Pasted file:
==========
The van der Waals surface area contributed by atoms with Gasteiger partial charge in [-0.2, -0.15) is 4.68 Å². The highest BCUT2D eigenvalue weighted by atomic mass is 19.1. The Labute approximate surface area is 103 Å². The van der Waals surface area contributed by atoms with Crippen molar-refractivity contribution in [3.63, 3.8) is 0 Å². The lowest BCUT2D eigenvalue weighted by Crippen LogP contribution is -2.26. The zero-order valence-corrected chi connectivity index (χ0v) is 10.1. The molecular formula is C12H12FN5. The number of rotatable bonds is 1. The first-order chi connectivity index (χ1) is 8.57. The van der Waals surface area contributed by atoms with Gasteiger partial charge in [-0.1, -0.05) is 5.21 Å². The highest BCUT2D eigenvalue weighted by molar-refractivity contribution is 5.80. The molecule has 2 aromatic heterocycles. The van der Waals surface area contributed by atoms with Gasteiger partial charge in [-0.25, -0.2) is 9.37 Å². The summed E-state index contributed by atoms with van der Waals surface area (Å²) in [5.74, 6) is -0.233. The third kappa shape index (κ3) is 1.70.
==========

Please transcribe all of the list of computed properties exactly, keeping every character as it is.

The van der Waals surface area contributed by atoms with Gasteiger partial charge in [-0.2, -0.15) is 4.68 Å². The highest BCUT2D eigenvalue weighted by atomic mass is 19.1. The Labute approximate surface area is 103 Å². The van der Waals surface area contributed by atoms with Crippen molar-refractivity contribution in [3.63, 3.8) is 0 Å². The lowest BCUT2D eigenvalue weighted by Crippen LogP contribution is -2.26. The zero-order valence-corrected chi connectivity index (χ0v) is 10.1. The molecular formula is C12H12FN5. The number of rotatable bonds is 1. The first-order chi connectivity index (χ1) is 8.57. The van der Waals surface area contributed by atoms with Gasteiger partial charge in [-0.1, -0.05) is 5.21 Å². The highest BCUT2D eigenvalue weighted by molar-refractivity contribution is 5.80. The molecule has 2 aromatic heterocycles. The van der Waals surface area contributed by atoms with Gasteiger partial charge in [-0.25, -0.2) is 9.37 Å². The summed E-state index contributed by atoms with van der Waals surface area (Å²) in [5.74, 6) is -0.233. The third kappa shape index (κ3) is 1.70.